For the pole at $$x=0$$ of order $$2$$, $$b$$ is the coeﬃcient of $$\frac {1}{ x^{2}}$$ in the above partial fractions decomposition of $$r$$. This shows that $$b={\frac {15}{4}}$$. Hence \begin {alignat*} {2} E_{0} &=\left \{ 6 + 3 k \sqrt {1+ 4 \left ( \frac {15}{4}\right ) }\right \} \qquad \text {for} \quad k&=-2\cdots 2 \\ &= \{-18, -6, 6, 18, 30\} \end {alignat*}

$$E_\infty$$ is found using equation (1) but with diﬀerent $$b$$. In this case $$b$$ is given by $$b=\frac {\operatorname {lcoef}(s)}{\text {lcoeff}(t)}$$ where $$r=\frac {s}{t}$$. $$\operatorname {lcoef}(s)$$ is the leading coeﬃcient of $$s$$ and $$\operatorname {lcoef}(t)$$ is the leading coeﬃcient of $$t$$. Since $$r=\frac {24 x^2+40 x +15}{4 x^4+8x^3+4 x^2}$$ then $$b =6$$. Equation (1) becomes \begin {alignat*} {2} E_\infty &=\left \{ 6 + 3 k \sqrt {1+ 4 \left (6\right ) } \right \} \qquad \text {for} \quad k&&=-2\cdots 2 \\ &= \{-24, -9, 6, 21, 36\} \end {alignat*}

The following table summarizes step $$1$$ results using $$n=4$$.

 pole $$c$$ location pole order $$E_c$$ $$-1$$ $$2$$ $$\{6\}$$ $$0$$ $$2$$ $$\{-18, -6, 6, 18, 30\}$$
 Order of $$r$$ at $$\infty$$ $$E_\infty$$ $$2$$ $$\{-24, -9, 6, 21, 36\}$$

The next step is to determine a non negative integer $$d$$ using \begin {align*} d &= \frac {n}{12} \left ( e_\infty - \sum _{c \in \Gamma } e_c \right ) \end {align*}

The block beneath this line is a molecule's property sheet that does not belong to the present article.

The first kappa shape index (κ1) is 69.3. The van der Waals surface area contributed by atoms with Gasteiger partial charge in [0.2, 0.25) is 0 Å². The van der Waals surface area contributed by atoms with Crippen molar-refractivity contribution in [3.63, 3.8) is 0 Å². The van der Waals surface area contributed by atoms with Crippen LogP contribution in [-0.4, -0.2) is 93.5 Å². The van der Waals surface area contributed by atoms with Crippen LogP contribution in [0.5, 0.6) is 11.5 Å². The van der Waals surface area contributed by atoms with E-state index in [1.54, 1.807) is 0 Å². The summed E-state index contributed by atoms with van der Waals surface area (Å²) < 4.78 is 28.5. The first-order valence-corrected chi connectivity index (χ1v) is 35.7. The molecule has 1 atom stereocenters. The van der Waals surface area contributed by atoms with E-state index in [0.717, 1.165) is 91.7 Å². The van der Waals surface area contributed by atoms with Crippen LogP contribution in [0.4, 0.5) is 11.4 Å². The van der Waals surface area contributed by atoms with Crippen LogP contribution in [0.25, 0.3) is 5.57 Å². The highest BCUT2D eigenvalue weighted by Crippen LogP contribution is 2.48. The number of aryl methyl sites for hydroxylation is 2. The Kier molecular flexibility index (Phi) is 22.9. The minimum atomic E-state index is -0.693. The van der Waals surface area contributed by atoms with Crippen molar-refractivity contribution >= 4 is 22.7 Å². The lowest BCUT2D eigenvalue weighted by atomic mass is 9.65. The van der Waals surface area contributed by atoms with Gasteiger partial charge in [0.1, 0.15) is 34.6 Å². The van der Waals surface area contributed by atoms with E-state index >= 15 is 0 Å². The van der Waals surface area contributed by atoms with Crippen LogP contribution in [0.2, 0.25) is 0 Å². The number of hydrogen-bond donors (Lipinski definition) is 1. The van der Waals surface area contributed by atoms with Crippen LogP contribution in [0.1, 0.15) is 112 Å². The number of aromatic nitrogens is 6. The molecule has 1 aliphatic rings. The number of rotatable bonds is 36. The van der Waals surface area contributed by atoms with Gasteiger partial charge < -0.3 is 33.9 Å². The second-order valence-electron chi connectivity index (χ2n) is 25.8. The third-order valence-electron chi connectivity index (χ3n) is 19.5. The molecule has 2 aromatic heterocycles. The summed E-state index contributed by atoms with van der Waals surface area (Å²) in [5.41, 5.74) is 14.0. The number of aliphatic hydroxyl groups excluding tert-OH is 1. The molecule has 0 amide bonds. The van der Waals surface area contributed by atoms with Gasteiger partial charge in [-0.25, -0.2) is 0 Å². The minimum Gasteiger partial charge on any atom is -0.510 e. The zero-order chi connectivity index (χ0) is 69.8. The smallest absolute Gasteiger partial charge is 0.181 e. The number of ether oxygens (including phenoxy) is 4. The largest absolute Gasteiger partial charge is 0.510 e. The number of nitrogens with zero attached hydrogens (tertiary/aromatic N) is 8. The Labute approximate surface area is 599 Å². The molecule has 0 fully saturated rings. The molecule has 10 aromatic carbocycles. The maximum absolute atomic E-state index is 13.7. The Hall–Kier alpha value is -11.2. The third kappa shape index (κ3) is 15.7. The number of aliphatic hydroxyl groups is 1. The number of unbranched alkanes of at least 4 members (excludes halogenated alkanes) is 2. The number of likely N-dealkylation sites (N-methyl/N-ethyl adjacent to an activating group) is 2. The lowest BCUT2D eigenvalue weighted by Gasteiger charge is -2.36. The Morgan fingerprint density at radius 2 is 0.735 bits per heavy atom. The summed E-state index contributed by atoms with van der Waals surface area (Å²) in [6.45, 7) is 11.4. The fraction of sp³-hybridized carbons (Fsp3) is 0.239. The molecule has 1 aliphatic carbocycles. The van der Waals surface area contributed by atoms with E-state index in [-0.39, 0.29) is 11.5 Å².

Where in the above $$e_c$$ is a distinct element from each corresponding $$E_c$$. This means all possible tuples $$\{e_{c_1},e_{c_2},\dots ,e_{c_n}\}$$ are tried in the sum above, where $$e_{c_i}$$ is one element of each $$E_c$$ found earlier.

This results in the following values for $$d$$ using $$n=4$$. \begin {alignat*} {2} d &= \frac {1}{3} \left ( -24 - (6 -18) \right ) &= -4\\ &= \frac {1}{3} \left ( -24 - (6 +6) \right ) &=-12\\ &= \frac {1}{3} \left ( -24 - (6 -6) \right ) &= -8\\ &=\frac {1}{3} \left ( -24 - (6 +18) \right ) &= -16\\ &= \frac {1}{3} \left ( -24 - (6 +30) \right ) &= -20\\ &= \frac {1}{3} \left ( -9 - (6 -18) \right ) &=1\\ &= \frac {1}{3} \left ( -9 - (6 +6) \right ) &=-7\\ &= \frac {1}{3} \left ( -9 - (6 -6) \right ) &= -3\\ &= \frac {1}{3} \left ( -9 - (6 +18) \right ) &= -11\\ &= \frac {1}{3} \left ( -9 - (6 +30) \right ) &= -15\\ &= \frac {1}{3} \left ( 6 - (6 -18) \right ) &= 6\\ &= \frac {1}{3} \left ( 6 - (6 +6) \right ) &= -2\\ &= \frac {1}{3} \left ( 6 - (6 -6) \right ) &=2 \\ &= \frac {1}{3}\left ( 6 - (6 +18) \right ) &= -6\\ &= \frac {1}{3} \left ( 6 - (6 +30) \right ) &=-10 \\ &= \frac {1}{3} \left ( 21 - (6 -18) \right ) &= 11\\ &= \frac {1}{3} \left ( 21 - (6 +6) \right ) &= 3\\ &= \frac {1}{3} \left ( 21 - (6 -6) \right ) &= 7\\ &= \frac {1}{3} \left ( 21 - (6 +18) \right ) &= -1\\ &= \frac {1}{3} \left ( 21 - (6 +30) \right ) &= -5\\ &= \frac {1}{3} \left ( 36 - (6 -18) \right ) &= 16\\ &= \frac {1}{3} \left ( 36 - (6 +6) \right ) &=8\\ &= \frac {1}{3} \left ( 36 - (6 -6) \right ) &=12\\ &=\frac {1}{3} \left ( 36 - (6 +18) \right ) &= 4\\ &= \frac {1}{3} \left ( 36 - (6 +30) \right ) &= 0 \end {alignat*}